"It used to be quite unprofessional. Now we get better treatment. As a national-team player, we can go to international competitions and all our costs are covered. As well, for example, when we played an international friendship game with Korea, we each got a minimum of 3,000 yuan [about $442], and if we won our match, we got 5,000 yuan."

Given that corporate-sponsored events can offer as much as a 30,000 yuan first prize, and players in China's newly founded domestic professional league earn a base monthly salary of 2,200 yuan before bonuses, gaming offers a chance at a pretty lucrative living in a country where migrant construction workers are lucky to earn 30 yuan a day.

Video games have exploded in a country that has nearly 400 million people under the age of 18 and an increasing access to broadband Internet connections.

Current estimates say there are about 87 million Internet users in China and about 14 million gamers as of the end of 2003, a year in which the number of Internet game players increased by 64 per cent, according to a report by the China Game Publishers' Association.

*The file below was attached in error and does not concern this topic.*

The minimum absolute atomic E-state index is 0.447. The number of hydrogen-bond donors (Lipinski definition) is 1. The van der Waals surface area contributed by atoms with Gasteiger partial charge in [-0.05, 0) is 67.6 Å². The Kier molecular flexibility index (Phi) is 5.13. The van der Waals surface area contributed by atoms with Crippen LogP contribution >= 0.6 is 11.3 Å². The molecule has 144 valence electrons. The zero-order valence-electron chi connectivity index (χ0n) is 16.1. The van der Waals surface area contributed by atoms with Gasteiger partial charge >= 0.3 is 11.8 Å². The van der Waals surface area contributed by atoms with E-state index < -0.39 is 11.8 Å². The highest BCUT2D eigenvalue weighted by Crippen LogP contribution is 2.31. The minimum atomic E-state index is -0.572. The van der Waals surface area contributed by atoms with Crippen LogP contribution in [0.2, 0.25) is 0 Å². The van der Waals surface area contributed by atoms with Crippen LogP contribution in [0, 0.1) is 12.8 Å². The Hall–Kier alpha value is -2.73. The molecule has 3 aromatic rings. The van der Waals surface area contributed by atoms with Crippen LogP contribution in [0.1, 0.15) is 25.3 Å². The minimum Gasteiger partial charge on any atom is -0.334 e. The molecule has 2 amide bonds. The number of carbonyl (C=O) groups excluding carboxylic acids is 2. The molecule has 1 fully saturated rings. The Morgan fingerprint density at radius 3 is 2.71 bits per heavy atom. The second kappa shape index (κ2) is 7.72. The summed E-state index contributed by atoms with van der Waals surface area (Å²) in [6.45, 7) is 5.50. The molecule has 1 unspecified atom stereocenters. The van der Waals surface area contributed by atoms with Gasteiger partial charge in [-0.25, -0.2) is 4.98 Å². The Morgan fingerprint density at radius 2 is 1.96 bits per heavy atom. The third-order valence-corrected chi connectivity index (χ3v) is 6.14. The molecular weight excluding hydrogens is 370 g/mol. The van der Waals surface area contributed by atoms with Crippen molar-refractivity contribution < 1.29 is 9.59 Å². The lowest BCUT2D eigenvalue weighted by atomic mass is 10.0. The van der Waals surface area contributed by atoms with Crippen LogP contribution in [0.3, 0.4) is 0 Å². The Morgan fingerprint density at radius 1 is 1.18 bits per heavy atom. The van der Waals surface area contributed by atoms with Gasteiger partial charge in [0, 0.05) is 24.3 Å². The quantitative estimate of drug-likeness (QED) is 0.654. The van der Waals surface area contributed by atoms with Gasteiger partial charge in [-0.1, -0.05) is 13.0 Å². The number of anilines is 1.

Rather than stand with their fingers in the dike that barely holds back the digital flood, Chinese officials quickly decided to embrace the trend, but on their terms.

Two goals were identified: One was to use the popularity of e-sports and on-line games (a companion category of video games in which players participate in games that are accessible on the Internet and are played by thousands of competitors at once) to further Chinese expertise in the field and to help increase China's already booming IT sector.

"The gaming industry is growing," says Kou Xiao Wei, vice-president of the Internet publishing department for China's General Administration of Press and Publication, the agency that approves content for all published materials in China. "Interest in gaming supports the growth of the Internet and is good for the national economy."

A program has been developed at Sichuan University to hatch a new generation of Chinese programmers, while tax incentives have been provided to software companies that can develop games with Chinese characteristics.

Mr. Kou's agency has launched the Chinese National On-line Gaming project, with a goal of developing 100 games in the next five years and reducing the country's reliance on foreign-made games.

That, in turn, helps with the second goal, which is to make sure that if Chinese young people are using the Internet and playing games on-line, they do it in an approved way.